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Avoiding drowsy driving

On Behalf of | Aug 4, 2017 | Driving, Injuries |

Many law-abiding, risk-averse drivers get behind the wheel unaware that their actions might be factually, if not legally, equivalent to driving drunk. Lack of sleep can affect the body in ways similar to drinking alcohol, increasing the likelihood of getting into an accident.

When most people think of sleep deprivation, they imagine someone who has not slept for over 24 hours. Of course, this extreme lack of sleep tends to have dramatic effects and can lead to the headlines you see about crashes happening because the driver literally fell asleep while driving.

Even slight sleep deprivation can increase risks

However, even missing as little as one or two hours from a full night’s sleep can affect your ability to drive safely. You may not doze off, but you may find your reflexes slowing and your attention wandering, just enough to prevent you from reacting to a vehicle cutting in front of you, a traffic sign or an object in the road.

Assessing your level of drowsiness

One of the risks of drowsy driving is the fact that you may underestimate your level of fatigue and overestimate your ability to overcome it. Moreover, you may need more sleep than others to function optimally, so just knowing you slept a certain amount of hours may not suffice. In addition, disorders such as sleep apnea can make you extremely tired even when you think you slept all night long.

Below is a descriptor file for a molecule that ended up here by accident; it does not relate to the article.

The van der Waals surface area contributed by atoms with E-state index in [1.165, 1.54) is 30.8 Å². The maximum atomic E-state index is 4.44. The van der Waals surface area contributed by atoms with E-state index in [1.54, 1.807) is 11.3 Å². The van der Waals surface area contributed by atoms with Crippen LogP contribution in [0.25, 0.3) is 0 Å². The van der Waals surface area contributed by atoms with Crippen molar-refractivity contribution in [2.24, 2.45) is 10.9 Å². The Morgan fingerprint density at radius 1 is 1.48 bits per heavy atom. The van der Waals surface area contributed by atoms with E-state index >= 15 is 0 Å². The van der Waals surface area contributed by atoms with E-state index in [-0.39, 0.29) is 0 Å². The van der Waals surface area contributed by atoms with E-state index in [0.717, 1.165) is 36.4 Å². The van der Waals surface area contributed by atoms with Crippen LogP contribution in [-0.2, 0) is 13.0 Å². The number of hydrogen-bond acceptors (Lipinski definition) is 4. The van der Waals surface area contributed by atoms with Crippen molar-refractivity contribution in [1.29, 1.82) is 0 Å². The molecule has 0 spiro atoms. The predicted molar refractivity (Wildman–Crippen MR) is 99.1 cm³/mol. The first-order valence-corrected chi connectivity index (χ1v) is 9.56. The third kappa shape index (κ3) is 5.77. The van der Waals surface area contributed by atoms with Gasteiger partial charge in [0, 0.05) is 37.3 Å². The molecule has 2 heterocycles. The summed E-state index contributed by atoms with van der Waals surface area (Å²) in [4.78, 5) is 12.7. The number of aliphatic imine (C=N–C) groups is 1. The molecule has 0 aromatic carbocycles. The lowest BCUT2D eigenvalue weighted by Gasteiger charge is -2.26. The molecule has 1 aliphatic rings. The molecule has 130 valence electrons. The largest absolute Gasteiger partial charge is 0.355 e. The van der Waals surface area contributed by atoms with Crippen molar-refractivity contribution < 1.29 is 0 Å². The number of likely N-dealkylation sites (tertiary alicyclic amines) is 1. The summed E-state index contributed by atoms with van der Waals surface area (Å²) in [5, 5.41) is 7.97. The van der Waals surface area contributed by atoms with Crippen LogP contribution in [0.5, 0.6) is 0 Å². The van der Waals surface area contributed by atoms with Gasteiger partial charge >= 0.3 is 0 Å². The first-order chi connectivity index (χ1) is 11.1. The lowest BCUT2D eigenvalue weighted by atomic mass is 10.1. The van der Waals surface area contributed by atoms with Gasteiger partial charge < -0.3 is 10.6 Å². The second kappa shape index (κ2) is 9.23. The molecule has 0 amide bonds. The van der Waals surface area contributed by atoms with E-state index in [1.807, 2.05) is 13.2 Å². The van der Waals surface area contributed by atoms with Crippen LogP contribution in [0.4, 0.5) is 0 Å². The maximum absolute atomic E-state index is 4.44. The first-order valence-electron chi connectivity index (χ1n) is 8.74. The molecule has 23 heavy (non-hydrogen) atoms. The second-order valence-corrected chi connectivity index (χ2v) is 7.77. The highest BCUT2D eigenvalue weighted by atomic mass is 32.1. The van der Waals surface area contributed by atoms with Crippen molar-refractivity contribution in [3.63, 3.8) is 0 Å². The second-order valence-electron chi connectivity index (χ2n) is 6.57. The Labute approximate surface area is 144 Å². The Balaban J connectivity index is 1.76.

Signs of danger

Watching out for common warning signs of drowsiness can help you avoid disaster. These include blinking often, increased daydreaming, difficulty paying attention, heavy eyelids, irritability and slowness or heaviness in your limbs. If you experience any of these, avoid getting behind the wheel. If you are already on the road, pull over as soon as possible.

Factors that increase risk

People at higher risk for drowsy driving include shift workers, commercial drivers and people who routinely undersleep. Shift workers may experience fatigue even when technically getting enough hours, as the resulting sleep pattern may decrease the quality of rest. Alcohol (even in amounts below the legal limit) and some common medications may also cause or increase sleepiness.